With advancements in technology giving citizens the means to become more than just sedentary internalizers of information, the meaning of journalism has been changed completely. Social media platforms, such as Twitter, Facebook, and Reddit, allow citizens to take charge of information like never before. Everyday people are able to filter through information, create their own information, and share information faster and more efficient than ever. As Jay Rosen put it “the people formerly known as the audience” have taken on a new role in society; that of the citizen journalist. This has had a huge impact on the news and media industry. As Bruns argued, the newfound potential of citizen journalism has completely transformed the role of the “audience” from fairly inactive gatekeeping participants to the much more active role of gatewatching, which allows citizens to have a larger say in what is important in the news world.
In order to explore this phenomenon more in depth, let us look at real life examples of social media impacting the world of journalism. One of the most prominent examples of this occurred in 2011 when, without explicitly knowing it, a Pakistani citizen with the Twitter handle @ReallyVirtual tweeted about the unusual occurrence of a helicopter circling overhead.
He did not know it at the time, but these tweets would be the first available information on the Navy Seal raid that lead to the finding and death of Osama Bin Laden. This was one of the biggest stories of 2011 and it was broke not by a professional journalist or media conglomerate, but rather by an IT guy with an affinity for social media. The fact that some of the most important information can be broadcast worldwide be a mere civilian clearly illustrates just how powerful a tool social networking has becomes, as well as how the world of news and journalism has changed completely.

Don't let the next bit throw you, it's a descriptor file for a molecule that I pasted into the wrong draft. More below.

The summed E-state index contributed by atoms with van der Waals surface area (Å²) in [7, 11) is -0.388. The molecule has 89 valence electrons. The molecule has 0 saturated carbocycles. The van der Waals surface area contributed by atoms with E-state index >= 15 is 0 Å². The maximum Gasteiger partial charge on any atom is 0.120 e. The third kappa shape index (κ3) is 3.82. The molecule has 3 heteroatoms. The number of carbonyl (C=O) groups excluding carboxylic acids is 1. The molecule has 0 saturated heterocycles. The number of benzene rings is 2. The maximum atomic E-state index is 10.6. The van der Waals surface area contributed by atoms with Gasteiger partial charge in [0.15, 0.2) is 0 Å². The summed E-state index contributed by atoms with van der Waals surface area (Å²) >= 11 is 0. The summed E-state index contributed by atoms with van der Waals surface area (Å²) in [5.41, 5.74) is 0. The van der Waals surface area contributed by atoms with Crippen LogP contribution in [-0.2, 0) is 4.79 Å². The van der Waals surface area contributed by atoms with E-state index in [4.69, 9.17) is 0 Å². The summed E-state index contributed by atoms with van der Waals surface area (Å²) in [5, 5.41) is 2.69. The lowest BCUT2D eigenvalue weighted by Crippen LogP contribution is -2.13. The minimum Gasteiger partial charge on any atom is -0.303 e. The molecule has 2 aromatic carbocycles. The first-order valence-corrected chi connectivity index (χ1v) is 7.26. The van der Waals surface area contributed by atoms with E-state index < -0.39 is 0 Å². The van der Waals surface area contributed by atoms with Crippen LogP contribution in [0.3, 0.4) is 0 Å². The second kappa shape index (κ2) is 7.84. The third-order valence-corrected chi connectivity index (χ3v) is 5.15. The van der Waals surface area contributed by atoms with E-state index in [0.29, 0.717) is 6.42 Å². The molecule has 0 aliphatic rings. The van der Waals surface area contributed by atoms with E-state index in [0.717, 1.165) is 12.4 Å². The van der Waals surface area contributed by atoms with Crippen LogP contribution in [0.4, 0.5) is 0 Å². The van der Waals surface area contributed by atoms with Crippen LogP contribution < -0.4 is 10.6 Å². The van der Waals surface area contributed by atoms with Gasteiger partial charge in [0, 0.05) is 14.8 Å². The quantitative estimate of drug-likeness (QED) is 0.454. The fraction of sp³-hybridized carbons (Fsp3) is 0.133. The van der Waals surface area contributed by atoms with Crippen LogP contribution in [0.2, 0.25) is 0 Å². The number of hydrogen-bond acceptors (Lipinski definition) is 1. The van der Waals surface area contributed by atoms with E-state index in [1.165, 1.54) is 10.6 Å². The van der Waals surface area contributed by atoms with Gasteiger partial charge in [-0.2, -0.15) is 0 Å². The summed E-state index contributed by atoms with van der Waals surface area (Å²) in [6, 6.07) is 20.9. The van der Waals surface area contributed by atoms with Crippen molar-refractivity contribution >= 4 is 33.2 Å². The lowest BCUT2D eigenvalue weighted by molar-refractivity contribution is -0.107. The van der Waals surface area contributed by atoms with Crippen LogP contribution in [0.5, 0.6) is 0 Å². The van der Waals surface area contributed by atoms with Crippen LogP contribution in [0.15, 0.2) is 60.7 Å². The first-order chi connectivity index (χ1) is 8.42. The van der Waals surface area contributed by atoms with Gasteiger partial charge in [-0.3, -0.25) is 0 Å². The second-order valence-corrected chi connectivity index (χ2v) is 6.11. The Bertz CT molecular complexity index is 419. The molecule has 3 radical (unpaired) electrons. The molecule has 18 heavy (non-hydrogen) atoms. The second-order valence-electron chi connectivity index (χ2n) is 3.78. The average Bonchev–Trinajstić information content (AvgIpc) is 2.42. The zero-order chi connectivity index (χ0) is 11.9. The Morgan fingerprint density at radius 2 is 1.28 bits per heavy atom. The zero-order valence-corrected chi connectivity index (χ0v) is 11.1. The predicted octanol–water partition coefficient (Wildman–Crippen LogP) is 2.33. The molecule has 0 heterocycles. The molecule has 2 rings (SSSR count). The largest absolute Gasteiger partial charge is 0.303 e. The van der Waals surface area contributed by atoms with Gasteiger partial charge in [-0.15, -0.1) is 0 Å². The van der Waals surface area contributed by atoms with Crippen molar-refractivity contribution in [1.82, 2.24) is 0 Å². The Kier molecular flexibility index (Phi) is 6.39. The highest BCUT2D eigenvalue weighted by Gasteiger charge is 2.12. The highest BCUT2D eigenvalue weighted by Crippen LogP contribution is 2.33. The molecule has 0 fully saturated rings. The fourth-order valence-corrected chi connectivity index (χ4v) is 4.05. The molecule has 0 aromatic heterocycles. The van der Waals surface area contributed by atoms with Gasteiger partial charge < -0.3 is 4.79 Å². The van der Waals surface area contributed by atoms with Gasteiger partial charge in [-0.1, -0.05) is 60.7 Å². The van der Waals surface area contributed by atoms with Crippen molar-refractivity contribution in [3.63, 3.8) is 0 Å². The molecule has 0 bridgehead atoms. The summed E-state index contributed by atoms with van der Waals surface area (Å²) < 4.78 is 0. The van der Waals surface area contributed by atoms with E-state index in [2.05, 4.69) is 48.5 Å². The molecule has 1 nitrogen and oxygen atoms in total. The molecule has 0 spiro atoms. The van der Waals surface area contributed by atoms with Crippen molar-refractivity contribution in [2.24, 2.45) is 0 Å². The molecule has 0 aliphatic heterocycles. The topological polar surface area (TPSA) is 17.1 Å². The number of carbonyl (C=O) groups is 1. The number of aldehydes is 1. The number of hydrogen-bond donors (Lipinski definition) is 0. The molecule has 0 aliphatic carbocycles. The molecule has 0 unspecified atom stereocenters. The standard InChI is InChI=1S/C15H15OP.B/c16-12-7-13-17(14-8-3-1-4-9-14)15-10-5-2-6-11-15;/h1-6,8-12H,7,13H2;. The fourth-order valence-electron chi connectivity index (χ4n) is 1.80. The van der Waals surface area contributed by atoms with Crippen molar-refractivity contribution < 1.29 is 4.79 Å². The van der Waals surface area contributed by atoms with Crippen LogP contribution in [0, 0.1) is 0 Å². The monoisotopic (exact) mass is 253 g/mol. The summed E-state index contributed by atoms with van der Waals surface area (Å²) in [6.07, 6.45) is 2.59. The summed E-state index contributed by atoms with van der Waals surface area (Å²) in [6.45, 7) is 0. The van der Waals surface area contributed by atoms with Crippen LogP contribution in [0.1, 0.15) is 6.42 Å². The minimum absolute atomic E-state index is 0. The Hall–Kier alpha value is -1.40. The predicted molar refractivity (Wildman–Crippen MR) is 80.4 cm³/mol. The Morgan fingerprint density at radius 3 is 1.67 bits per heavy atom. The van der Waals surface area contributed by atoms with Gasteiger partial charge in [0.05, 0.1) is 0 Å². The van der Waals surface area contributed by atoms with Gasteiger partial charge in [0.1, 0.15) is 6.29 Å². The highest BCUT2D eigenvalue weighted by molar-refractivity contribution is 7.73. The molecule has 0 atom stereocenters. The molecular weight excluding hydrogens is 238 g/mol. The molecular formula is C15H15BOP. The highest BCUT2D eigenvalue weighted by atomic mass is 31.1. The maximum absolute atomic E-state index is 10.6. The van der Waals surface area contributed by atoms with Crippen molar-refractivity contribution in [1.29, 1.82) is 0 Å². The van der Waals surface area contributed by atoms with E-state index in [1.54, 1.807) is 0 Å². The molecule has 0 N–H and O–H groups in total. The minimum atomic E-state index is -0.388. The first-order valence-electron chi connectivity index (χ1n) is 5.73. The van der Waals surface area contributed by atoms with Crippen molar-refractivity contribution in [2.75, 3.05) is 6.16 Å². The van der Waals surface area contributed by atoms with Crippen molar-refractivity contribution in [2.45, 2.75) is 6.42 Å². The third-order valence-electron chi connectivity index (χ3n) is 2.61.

@ReallyVirtual’s tweet immediately went viral not because it trickled down vertically from a hierarchical organization, but because it expanded horizontally due to other civilians sharing the information. This demonstrates exactly what Bruns meant with the term gatewatching. Rather than just accept, process, and evaluate information from the higher-ups, citizens are now able to make the news themselves and share it worldwide within an extremely short period of time.
As Bruns pointed out in an article addressing this change in media and journalism structure, the citizen journalism movement has many potential implications for the industry. For one, it makes professional journalism far less significant. This is understandable because now that everyone has the ability to dictate and report news, what’s so special about journalism? This is a valid concern from those in the profession, but because of the extreme necessity for information in our society, I believe that there will always be a need for professional journalists. But the larger implication of the citizen journalism movement is the never before seen power of the everyday person. By empowering the individual, social media has created a new interest in current events. Furthermore, now that they have the means, citizens are able influence the world like never before. Because of this, there is unlimited potential as to what anyone can do.